also, which had been exiled In the Colleges of New Engé without a hearing, have been reland a change is observable, and called, and enjoy nearly their one which will appear of no former elevated situation. In small moment to the friends of short, a very great change is sound erudition. The severer visible in our higher seminaries studies have regained that of learning, from superficial to ground, which a number of solid studies, from those which years' since, they were forced to are frivolous and effeminate, to abandon to that light and frothy those which nerve the man for stuff, which, under a hundred vigorous action. námes, our booksellers' shops It ought not to be passed in were pouring upon the public. silence, that inferior schools have The taste was lately to reject the here been set on a more respectstudy of the languages, and the able footing, than, perhaps, in amathematics, as fit only for ped- ny other quarter of the world. ants and laborious plodders, and The Legislatures of some of the totally beneath the attention of a New England States have manman of genius. The student's ifested a truly paternal regard fibrary was a strange medley of toward the education of all the extracts, compilations, and a- children in the community. bridgements, plays, travels, and And so extensively is this blessromances, which, however they ing spread, that few might not, might have become the chamber if disposed, acquire a knowledge of a fine lady, suffered not a lit- sufficient to transact the ordinary tle, when compared with the clas- business of life, to enjoy much sical dignity of their predeces. satisfaction in the perusal of sors. Now the tables are turn- salutary books, and to become ed. Scholars may be found who useful citizens of a free country. are not ashamed to confess that We may also congratulate ourthey derive great pleasare from selves that the philosophical jar. the perusal of the ancient classics. gon, which made so much noise It would now be no discredit to a few years since, and threatened own one's self delighted with to turn the literary and moral Xenophon, or Longinus, or to world upside down, has fallen inbelieve that, for accurate views of to the most pointed neglect and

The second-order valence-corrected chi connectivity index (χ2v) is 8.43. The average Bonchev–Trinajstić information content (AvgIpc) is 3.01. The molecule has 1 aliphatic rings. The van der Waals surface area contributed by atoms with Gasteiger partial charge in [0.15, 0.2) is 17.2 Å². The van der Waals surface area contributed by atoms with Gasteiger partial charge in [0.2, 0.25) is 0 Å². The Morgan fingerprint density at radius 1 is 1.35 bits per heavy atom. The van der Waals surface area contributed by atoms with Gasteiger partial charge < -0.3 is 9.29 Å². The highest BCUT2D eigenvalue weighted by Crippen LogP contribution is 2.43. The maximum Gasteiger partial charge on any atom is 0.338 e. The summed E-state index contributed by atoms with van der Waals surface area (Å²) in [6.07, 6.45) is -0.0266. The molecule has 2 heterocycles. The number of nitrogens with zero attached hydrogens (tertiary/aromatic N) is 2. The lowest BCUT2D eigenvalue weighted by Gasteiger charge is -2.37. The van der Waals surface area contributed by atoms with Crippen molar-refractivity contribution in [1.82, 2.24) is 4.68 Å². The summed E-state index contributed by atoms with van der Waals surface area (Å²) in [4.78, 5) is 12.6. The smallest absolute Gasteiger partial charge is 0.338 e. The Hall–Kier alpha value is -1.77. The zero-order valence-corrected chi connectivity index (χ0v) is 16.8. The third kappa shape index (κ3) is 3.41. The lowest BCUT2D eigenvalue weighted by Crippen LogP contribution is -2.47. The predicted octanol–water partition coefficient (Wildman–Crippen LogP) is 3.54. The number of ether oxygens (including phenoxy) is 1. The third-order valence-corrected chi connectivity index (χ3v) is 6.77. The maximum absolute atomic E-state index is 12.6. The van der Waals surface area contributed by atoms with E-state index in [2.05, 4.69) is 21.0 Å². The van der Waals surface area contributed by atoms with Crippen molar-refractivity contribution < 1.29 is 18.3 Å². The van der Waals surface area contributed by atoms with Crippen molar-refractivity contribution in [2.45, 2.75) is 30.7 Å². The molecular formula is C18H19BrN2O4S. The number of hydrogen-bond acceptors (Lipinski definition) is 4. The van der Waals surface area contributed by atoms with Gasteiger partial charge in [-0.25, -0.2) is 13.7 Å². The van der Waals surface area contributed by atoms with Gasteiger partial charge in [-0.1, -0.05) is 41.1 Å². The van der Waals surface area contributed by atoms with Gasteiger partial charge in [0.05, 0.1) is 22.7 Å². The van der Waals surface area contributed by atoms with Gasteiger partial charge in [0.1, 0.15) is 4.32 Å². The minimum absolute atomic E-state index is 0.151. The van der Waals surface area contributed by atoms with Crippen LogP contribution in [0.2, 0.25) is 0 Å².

contempt. Nobody now reads Another change, perhaps as those works which were pre- widely extended through all clastended to be unanswerable in fa- ses of society, as any which I vour of the New Philosophy. have mentioned, has been gradu, Infidels themselves do not trou- ally wrought in the public tastę ble their heads about them. As with regard to novels. The they were equally unintelligible time, we can easily remember, to the learned and ignorant, the when these pernicious and corelevated and humble, they are rupting books were almost uniquietly gone into oblivion, with versally diffused. The mischief out leaving friends enough to which they introduced was inmourn their loss. This might calculable. Idleness and false have been augured to be their notions of life were always in end, even in the full run of their their train, evils of no small magpopularity ; for the great body nitude ; but not unfrequently of mankind will never be pre- they occupied the mind almost vailed upon, for any considerable exclusively, rendered it indislength of time, to read what they posed to serious reflection, and do not understand, and what af- became subservient to seduction fords not the least nourishment and impurity, purposes to which to their minds. Those who ever they were but too well adapted. did peruse the works, to which I Printedon the coarsest paper, with refer, with much attention, were marble covers, they were found iņ influenced by motives very sim- the cottage ; and constructed of ilar to those by which Dr. John- the most costly materials, they son represents the English pop- decorated the libraries of the ulace as induced to read the let- opulent. The mechanic and the ters of Junius ; viz. “that those day-labourer stole time to read who did not' know what he thein ; the belle and the house, meant, hoped he meant rebellion. maid were equally engaged in